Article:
I mainly ski and whitewater kayak so the conditions are optimal for those in the winter. It will be drizzly and 45 degrees in the winter and there are tons of rivers and creeks nearby with good rapids. It's a good sport to pick up if you move here. There is also little traffic going up to the ski areas which is nice when compared to I70.

If it hasn't rained a lot, there are great trails 40 minutes from the city for trailrunning in the winter. Biking as well. Also, the hiking in the Cascades (only good from June to early October) is way better and prettier than most anything in the front range.

That being said, Boulder is quite different size and geography wise than Seattle so it's interesting that they ended up on the same list. Boulder probably fits your bill a little better unless you have a strong urge to live near a lot of water.
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Old 07-30-2010, 12:30 AM
 
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Default Some strange replies here

Did somebody say "it rains a lot in the summer?" I'd like to know which summer you've experienced here where that's the case. It's drier than Phoenix here in the summer.

As for the rest of the year - come on. Yes, we get lots of gray, and plenty of drizzle. If you have the right equipment, there are virtually no days where you can't enjoy the outdoor activity of your choice.

You may not get bluebird days on the slopes, but you'll get oceans of snow. You may not get 70 degree December days for your run, but you also will rarely get soaked by a massive downpour.

Don't take advice from people who equate 'gray' with 'I can't function in Northwest weather'. I understand that it's a particular species of person who feels like that, but they make their feelings known disporportionately.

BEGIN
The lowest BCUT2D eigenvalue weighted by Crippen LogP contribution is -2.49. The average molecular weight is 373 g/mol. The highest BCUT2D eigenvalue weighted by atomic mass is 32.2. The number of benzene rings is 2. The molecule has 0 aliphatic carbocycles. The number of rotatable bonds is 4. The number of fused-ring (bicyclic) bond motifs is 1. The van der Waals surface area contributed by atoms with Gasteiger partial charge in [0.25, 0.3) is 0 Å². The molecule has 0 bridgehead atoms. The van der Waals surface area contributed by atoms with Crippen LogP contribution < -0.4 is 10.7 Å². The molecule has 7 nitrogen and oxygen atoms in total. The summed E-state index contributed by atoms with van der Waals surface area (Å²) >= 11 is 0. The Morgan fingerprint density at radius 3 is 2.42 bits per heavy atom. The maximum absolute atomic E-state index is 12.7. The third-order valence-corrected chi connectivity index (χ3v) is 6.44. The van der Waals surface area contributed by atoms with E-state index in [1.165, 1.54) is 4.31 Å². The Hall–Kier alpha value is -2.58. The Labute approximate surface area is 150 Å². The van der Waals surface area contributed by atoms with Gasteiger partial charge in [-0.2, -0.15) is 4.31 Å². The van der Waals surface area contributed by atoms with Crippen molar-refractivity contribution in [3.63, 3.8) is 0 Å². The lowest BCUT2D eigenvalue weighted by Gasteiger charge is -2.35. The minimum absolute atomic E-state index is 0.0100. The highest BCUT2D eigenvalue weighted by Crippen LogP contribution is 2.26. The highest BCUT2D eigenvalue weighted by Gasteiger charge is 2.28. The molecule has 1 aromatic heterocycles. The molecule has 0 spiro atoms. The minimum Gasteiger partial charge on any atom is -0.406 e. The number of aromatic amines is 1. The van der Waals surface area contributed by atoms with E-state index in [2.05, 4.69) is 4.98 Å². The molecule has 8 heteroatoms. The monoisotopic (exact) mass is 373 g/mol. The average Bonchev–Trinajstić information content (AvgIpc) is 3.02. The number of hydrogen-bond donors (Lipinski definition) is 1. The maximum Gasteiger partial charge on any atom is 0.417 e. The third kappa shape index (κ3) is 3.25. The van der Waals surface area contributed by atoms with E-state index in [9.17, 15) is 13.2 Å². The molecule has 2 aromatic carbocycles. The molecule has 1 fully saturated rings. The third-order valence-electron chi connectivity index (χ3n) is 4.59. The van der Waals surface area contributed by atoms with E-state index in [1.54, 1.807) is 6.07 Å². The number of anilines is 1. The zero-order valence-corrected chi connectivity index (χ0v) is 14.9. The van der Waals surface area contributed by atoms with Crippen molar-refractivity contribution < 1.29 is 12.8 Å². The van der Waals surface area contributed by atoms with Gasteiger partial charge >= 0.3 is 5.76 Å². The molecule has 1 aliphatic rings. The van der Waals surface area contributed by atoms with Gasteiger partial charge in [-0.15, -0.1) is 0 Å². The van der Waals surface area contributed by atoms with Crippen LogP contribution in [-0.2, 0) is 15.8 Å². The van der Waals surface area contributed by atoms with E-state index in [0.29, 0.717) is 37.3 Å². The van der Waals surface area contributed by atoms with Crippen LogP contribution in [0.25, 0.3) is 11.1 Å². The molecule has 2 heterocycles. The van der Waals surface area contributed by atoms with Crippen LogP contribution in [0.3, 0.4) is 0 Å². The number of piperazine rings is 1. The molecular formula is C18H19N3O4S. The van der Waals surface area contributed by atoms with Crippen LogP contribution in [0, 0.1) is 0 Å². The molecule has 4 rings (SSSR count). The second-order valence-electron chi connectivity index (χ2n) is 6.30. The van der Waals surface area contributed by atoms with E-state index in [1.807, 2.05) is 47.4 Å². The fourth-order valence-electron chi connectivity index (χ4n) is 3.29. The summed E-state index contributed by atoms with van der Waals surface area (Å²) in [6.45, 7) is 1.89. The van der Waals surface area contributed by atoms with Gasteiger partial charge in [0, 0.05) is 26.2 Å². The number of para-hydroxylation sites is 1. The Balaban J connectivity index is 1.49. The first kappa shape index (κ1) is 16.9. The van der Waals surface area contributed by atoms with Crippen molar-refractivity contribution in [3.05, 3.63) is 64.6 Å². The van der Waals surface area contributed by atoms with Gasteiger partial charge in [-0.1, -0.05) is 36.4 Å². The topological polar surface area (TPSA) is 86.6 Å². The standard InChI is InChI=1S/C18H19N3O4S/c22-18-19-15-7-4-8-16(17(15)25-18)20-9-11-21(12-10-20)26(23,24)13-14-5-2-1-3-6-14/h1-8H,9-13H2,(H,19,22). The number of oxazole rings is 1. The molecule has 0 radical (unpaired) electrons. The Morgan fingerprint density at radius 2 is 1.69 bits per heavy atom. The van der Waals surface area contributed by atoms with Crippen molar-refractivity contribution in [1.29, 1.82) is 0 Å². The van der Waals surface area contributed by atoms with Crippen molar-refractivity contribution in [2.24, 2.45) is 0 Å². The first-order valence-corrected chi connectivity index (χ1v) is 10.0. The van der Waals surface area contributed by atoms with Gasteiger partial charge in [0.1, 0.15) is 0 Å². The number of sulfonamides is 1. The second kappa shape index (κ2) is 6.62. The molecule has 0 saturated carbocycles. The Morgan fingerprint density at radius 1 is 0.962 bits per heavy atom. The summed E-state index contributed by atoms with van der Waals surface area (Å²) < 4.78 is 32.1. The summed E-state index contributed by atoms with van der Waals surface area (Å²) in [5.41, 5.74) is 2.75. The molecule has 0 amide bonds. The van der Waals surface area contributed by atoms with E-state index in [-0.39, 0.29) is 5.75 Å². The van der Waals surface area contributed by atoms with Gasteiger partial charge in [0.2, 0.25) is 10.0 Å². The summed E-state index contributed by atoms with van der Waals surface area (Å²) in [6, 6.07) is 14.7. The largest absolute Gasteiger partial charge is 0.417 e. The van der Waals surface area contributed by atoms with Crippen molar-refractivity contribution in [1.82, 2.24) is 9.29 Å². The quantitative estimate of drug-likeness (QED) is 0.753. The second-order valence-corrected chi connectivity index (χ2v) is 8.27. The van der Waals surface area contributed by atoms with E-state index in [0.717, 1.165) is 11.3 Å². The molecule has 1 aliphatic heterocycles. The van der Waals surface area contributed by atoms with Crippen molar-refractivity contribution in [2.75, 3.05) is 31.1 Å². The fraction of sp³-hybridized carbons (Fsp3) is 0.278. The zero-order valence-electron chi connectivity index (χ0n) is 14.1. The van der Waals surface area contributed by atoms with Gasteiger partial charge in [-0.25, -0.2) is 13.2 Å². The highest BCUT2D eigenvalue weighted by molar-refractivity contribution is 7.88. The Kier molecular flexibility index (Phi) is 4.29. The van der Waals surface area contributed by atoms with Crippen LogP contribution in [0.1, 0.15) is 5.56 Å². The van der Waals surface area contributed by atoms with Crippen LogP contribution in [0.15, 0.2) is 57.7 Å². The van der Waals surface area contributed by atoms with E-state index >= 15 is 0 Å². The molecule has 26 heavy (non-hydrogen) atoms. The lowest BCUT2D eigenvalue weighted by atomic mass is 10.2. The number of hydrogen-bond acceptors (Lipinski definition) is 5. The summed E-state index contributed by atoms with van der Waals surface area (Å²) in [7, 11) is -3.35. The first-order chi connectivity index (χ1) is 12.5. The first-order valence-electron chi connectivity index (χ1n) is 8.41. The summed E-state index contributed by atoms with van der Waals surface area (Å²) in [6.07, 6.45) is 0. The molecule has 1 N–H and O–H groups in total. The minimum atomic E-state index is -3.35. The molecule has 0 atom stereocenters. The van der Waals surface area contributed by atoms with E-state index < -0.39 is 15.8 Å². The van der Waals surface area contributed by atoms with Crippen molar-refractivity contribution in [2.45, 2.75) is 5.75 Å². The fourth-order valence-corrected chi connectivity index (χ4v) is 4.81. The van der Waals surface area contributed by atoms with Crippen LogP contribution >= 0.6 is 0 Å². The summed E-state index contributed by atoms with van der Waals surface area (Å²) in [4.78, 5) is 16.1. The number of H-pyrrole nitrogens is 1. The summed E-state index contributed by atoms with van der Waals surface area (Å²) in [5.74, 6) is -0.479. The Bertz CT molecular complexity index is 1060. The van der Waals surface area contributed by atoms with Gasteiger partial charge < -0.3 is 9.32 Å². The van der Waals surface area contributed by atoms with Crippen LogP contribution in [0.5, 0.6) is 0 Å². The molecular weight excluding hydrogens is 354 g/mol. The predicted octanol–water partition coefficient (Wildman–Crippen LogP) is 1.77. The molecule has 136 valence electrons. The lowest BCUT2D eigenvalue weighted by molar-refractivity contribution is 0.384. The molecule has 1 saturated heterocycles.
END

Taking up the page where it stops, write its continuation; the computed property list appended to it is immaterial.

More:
Put it this way - there may be 30 total days in a year where I won't wear shorts outside when exercising. That would not be the case in, say, New York, or Chicago, or Boulder. Yep, I'd get more sun there, but I don't care for the tradeoff.

Your mileage may vary.
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Old 07-30-2010, 04:11 AM
 
20 posts, read 51,145 times
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Thanks all for th replies.
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Old 07-30-2010, 09:24 AM
 
Location: Greater Seattle, WA Metro Area
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I have lived in all three areas and they are all great places to live for very different reasons. I am also very active outdoors and IMO, Seattle provides the best opportunities for me recreation wise because I ski, hike AND boat regularly. We live in Sammamish (eastern suburb) and are <2 miles from Lake Sammamish, a half block from Pine Lake, 15 minutes from Lake Washington, 10 minutes from Tiger Mtn trailheads, and 45 minutes from the closest skiing and 35 minutes from some of the best trailheads in the state in National forest. It's hard to make a choice on the weekend of what to do! I also cycle extensively and it has great opportunities for long rides in beautiful venues though Austin and Boulder are both fantastic for that as well. Seattle is only place you have ocean and mtns so close and the day trip opportunities are amazing with Oregon and BC nearby. It's a much bigger city than the other two though Boulder has Denver and Fort Collins nearby so if you aren't a big city person, you might consider that. Austin felt too small for my husband as he grew up in Cali and Denver and lived in NYC. Austin was the right size for me coming from a midwestern town.